F (a feedbacker on the site) posted one complement after another about W’s novel in the feedback box.

W was pleased, at first.

Then he realized that F hadn’t really read his novel.

Frankly, that pissed him off.

W sent an angry e-mail to F, accusing F of pretending to read his novel, without really reading it.

Then, he accused F of posting phony feedback so that F could become a top feedbacker on the site with as little effort as possible.

F replied that she had read it, it sucked, and that her comments had been sarcastic in nature . . . only W was to stupid to notice that F’s comments dripped with sarcasm.

W replied to F’s e-mail, telling her that she had no business being on the site, and adding a few other unsavory comments about F’s character.

Then W posted the chronology of events in a forum, in order to alert others to F’s proffer of phony feedback.

Forums can be a great place to vent anger, right?

W invited his friends on WEbook to come take a look at the forum thread.

Then . . .

Frankly, I’m sure you get the picture.

* * * * *

W asked for my Thoughts about F‘s actions.  Here they are:

Wait a minute; Take a deep breath, count to Five, and let it all go.

Try NOT to take it personally.  Just say “it’s all good,” and go back to your writing.

Focus on something else.  Don’t give away your power and creative energy by hanging on to anger.

Related posts:   WTF:  Watch That FeedbackOur Field of Dreams * Our  Internal CompassQuotes for Writers from Writers (My Literary Quest) * Let Go, Ego! * The Inner Path to PeacePop Goes The Ego 

Santa Claus Is Coming To Town December 5, 2010

Posted by nrhatch in Home & Garden.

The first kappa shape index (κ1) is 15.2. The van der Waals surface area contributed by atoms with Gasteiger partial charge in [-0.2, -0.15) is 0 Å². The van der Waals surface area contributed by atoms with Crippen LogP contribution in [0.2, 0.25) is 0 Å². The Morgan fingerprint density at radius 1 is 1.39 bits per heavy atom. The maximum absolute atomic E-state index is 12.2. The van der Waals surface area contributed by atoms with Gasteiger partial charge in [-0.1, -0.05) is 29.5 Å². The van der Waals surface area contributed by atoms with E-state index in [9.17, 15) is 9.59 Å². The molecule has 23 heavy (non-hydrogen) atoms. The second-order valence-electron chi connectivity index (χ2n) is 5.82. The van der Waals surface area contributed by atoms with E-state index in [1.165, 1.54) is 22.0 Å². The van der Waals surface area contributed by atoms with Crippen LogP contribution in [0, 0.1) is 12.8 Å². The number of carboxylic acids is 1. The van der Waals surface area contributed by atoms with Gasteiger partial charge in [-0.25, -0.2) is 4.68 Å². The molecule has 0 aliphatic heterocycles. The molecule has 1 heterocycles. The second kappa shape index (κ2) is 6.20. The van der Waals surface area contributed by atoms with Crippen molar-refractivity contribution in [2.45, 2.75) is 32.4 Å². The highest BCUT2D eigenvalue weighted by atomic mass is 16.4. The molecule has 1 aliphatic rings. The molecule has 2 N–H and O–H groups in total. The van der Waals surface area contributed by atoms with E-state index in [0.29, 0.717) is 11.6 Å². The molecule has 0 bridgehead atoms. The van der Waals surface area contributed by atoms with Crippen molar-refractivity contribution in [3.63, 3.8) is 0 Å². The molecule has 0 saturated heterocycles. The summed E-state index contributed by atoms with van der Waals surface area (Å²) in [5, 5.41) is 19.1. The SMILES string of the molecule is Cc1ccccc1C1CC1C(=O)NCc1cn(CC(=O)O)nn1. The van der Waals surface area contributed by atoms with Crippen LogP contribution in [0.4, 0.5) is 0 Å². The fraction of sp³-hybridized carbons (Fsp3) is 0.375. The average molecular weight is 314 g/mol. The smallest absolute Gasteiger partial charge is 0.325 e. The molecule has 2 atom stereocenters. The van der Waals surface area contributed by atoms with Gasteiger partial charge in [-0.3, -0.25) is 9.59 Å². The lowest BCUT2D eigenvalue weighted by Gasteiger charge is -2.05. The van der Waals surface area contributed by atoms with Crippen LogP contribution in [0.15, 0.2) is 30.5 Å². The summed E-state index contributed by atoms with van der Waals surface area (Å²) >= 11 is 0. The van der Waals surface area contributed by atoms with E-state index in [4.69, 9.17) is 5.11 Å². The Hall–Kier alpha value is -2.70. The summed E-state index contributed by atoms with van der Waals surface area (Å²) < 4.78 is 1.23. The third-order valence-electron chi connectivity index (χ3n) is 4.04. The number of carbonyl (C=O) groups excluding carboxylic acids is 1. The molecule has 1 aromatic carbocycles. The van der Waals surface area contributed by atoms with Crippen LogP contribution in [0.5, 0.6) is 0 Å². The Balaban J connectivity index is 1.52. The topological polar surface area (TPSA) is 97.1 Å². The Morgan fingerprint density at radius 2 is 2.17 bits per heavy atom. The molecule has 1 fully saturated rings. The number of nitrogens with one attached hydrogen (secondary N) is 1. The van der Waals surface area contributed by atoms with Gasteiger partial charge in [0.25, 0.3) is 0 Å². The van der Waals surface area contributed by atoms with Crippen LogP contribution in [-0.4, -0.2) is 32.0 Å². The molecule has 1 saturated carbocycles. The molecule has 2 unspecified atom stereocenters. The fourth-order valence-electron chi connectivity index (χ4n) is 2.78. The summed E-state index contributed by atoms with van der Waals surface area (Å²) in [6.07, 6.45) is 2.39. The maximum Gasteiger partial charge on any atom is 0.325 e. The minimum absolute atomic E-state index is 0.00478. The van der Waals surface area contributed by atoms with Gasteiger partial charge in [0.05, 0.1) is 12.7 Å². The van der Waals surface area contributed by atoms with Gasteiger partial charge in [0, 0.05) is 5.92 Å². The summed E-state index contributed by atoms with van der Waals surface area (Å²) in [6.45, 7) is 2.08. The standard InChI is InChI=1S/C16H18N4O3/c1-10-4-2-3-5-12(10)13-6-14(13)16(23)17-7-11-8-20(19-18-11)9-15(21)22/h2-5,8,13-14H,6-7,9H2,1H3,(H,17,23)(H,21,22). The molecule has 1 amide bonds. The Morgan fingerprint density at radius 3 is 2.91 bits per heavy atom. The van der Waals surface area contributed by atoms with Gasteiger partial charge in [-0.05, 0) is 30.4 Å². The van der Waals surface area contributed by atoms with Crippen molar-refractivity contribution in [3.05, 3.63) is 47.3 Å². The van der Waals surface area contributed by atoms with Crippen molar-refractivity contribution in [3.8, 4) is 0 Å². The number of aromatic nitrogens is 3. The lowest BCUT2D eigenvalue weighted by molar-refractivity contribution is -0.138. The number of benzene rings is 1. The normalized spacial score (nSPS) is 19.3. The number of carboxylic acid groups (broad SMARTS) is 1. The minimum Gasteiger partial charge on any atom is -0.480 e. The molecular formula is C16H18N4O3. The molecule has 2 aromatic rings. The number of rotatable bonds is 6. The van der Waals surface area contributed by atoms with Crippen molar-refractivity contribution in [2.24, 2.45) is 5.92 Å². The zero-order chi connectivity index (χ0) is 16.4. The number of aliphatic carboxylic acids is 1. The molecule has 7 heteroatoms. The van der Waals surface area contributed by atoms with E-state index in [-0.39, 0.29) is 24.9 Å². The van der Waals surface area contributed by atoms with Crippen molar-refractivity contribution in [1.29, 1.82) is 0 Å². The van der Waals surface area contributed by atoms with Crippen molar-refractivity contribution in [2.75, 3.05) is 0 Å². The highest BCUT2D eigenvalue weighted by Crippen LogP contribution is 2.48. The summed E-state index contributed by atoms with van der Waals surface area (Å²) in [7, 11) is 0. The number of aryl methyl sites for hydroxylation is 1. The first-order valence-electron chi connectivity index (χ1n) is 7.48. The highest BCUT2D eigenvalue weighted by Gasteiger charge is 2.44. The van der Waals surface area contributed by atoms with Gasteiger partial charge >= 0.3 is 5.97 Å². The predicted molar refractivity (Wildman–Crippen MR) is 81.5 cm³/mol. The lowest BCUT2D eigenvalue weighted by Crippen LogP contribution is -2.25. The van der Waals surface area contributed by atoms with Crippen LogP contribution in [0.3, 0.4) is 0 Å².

18 comments

2013-12-15 14-54-20_0008In recent years, I’ve noted a divergence of opinion about how Christians should celebrate Christmas.

Some enjoy all the varied traditions of this festive holiday season:  Christmas trees, twinkling lights, ornaments, presents, mistletoe, hymns, carols, nutcrackers, wreaths, and flying reindeer.

Others lament the  commercialism and feel the focus on Santa Claus is misplaced.

So, who’s right?

For Christians around the globe, Christ is the “reason for the season.”

Christmas celebrates the advent of Christ’s birth (despite the fact that He was not born on Christmas Day, or even in December).

But does Christ resent sharing the spotlight with Santa Claus, Father Christmas, and Saint Nicholas?

Or would Christ applaud Santa’s kind spirit, loving nature,  good-hearted generosity, and efforts to share magical moments with children around the globe?

And what about our other Christmas traditions?  Would Christ want us to ban Jingle Bells, Christmas Trees, and Gift Giving from our holiday celebrations?

* Jingle bells fill the world with MUSIC and our hearts with JOY.
* Christmas trees instill PEACE on a winter’s evening.
* Twinkling lights remind us of the LIGHT emanating from within us all.
* Ornaments connect us with Christmases past.
* Angels help us remember loved ones who are no longer with us.
* Stars remind us of Three Wise Men who followed a star to Bethlehem.
* Gifts symbolize the enduring gifts of Peace, Hope, Love, and JOY.

Scrooge's third visitor, from Charles Dickens:...

Father Christmas

Perhaps the best way for devout Christians to celebrate the birth of Christ is to emulate the messages He came to impart . . . Peace, Love, Joy, Charity, Forgiveness, Hope, Acceptance, Benevolence, and Gratitude.

Santa, of course, embodies all of these attributes, not just at Yuletide, but throughout the year.  As such, Jolly Old St. Nick seems like a fine addition to the Holiday Season, especially for  families with young children.

Christians who wish to put Christ back in Christmas need not launch a full-fledged frontal assault on Santa Claus, Jingle Bells, Christmas Trees, and Gift Giving.  Instead, they can use these seasonal symbols and shared traditions to spread (simply, clearly, and truthfully) the positive messages that Christ came to share:

Peace on Earth. 

Goodwill towards Man.

May we all delight in the Peace, Hope, Love, and Joy of this Festive Season, whether (and however) we celebrate Hanukkah, Christmas, Kwanzaa, or the Winter Solstice!

Related posts:  Joy To The World * Ho~Ho~Ho! Merry Christmas! * 10 Holiday Classics + 2 Year Round Faves * Experiential Gifts * Gifts of Hope * Christmas Diamante * Join the Advent Conspiracy (Reflections) * Enter Into The Joy (Reflections) * Weekend Theme: Religious Holidays (View from the Side)